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Highlander

IPMS/USA Member
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Everything posted by Highlander

  1. At the risk of a civics lesson, there is a difference between a representative and a direct democracy. In the case of IPMS, members vote for an E-board and the E-board represents them in making decisions. In a direct democracy, every little IPMS issue would be voted upon by the entire membership. Ancient Athens had a direct democracy, where voting was a duty, and they had issues getting citizens to vote. Good luck in having IPMS members show up to vote on any issue, much less vote regularly. Finally, there is the argument that there is a golden mean ... some issues should be voted on directly by the entire IPMS membership, and some should be handled by the E-board. However, who decides which issues are which and how direct votes would be handled when time is an issue? The current system works, even if it doesn't work every time for every member.
  2. But I'm interested in re-hasing Testor's decision to discontinue their ranges. So, when Testor's .... Sorry. Just wanted to be first. Hope to see you in Omaha, Paul. And your RAF entries.
  3. Again -- commenting upon your post. Elsewhere, I mentioned events in the background influencing the process to revise and publish each National's rules and categories. Evacuating your home and dealing with the consequences of an inferno is one such example. Which leads to the trials and tribulations of participating in an all-volunteer society. Basically, volunteers aren't employees. And IPMS is a voluntary society, not a business. In general, the IPMS volunteers (thank God for our judges, at all levels) do as best as is reasonable, as fast as is reasonable. Failure to achieve perfection immediately is not, IMHO, a reasonable criticism. There are reasonable criticisms which can be addressed, discussed, and resolved civilly and over time. Reading the rules? Reading the categories? Yes, I'd recommend it. Most do, a good number don't, and that leads to all sorts of issues.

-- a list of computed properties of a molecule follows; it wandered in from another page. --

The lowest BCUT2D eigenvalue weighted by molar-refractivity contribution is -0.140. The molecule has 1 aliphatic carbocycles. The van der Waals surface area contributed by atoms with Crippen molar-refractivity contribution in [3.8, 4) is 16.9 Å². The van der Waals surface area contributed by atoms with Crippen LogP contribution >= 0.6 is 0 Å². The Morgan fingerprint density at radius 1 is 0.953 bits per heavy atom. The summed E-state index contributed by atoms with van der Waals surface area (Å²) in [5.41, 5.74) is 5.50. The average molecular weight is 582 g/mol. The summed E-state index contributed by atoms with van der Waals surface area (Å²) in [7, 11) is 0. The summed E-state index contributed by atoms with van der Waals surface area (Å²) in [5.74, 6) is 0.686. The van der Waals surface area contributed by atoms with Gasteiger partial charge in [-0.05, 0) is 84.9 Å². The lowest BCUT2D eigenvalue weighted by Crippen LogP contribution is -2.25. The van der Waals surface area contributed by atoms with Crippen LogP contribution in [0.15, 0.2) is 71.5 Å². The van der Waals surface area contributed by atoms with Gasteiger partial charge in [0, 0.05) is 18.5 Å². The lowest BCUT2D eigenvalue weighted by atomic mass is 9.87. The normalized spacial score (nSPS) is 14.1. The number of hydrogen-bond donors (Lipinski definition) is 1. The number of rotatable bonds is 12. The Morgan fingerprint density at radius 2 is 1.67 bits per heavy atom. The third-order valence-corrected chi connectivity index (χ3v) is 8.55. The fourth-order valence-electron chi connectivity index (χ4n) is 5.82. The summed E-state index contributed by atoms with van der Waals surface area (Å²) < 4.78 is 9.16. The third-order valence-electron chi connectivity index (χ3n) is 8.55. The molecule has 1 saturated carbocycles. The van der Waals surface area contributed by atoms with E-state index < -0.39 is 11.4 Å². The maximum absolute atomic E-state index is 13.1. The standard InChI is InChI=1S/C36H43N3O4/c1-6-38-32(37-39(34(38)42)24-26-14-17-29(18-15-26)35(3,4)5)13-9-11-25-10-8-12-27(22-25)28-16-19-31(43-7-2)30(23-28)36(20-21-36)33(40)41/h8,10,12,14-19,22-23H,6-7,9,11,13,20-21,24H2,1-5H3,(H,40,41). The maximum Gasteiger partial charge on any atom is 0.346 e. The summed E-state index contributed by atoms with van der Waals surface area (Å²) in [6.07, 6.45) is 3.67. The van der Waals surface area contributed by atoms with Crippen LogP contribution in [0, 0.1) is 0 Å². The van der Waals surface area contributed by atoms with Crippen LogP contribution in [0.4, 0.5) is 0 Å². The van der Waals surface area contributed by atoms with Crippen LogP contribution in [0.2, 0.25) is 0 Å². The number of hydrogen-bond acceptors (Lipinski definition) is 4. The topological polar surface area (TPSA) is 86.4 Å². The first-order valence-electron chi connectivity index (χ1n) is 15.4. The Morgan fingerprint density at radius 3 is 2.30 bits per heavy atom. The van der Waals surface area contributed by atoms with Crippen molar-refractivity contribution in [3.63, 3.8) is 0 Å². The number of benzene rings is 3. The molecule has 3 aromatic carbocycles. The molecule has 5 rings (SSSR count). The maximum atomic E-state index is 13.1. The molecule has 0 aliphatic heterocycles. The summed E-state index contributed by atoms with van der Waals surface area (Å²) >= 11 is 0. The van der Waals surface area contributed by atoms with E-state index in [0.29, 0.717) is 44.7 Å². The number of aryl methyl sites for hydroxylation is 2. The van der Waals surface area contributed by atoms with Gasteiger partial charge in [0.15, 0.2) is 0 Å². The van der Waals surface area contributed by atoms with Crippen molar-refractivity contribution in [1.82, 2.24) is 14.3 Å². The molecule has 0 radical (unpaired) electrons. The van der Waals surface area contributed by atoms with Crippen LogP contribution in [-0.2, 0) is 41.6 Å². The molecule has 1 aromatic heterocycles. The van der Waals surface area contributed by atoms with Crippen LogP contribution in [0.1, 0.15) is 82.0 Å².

4. Very interesting subject. And very nice diorama.
  5. I appreciate your post. It directly addresses issues that led to the breakdown of OOB and points out the same issues have immediately reappeared with BKB. I'd like to comment on several portions of your post ... excerpted above. First, yes, BKB is an attempt to return to the original intent of a simple build ... for those who want to build simply. It is really that straightforward. Second, BKB is specifically defined as a category with limitations ... discussed in the rules in detail. There is clear language that no model has to be entered as a BKB ... it is the entrant's choice. Thus: The model builder should note that entering a model in any Basic Kit Build category is their choice. Models in these categories have limitations applied to them that are not applied to entries in the rest of the categories. If an entrant doesn't want limitations, not to worry. There are many regular classes that can be entered without BKB limitations. However, there are no categories that allow a BKB entry built to each individual modeler's individual druthers ... where one can add whatever they want, for whatever good reason they determine, and call it BKB. Third, the timing of the release of the 2022 Nats Rules is dependent upon a good deal of effort and coordination and review which occurs behind the scenes. Which takes time. As you point out, the timing is normal. I do empathize with someone who has completed an entry which was up to OOB standards, but is not up to BKB requirements. The obvious option is to enter into a regular category, which, as you have pointed out, is competitive for a well-built OOB type model. Fourth, the arguments to expand the limitations, previously, for OOB seem to be continuing for BKB. Perhaps some of the reaction is based upon a desire to again push the boundaries. The rules address this impulse: The general BKB approach is to build what came in the kit box. In some cases, this may result in a perceived incomplete or inaccurate model. While prior guidelines for out-of-the-box were modified for exceptions/inclusions, the BKB approach will return to “what came in the kit box”. You are not required to make-up for any perceived kit deficiencies/inaccuracies based on detailing accessories. Thus a standard of accuracy or completion is not applicable to BKB. And, again, an entrant can build to whatever level of accuracy he wants --- and enter into a regular category. Thanks for you post. It helped clarify my thinking and understanding of BKB. I imagine that, over time, there will be some tweaking -- there always is.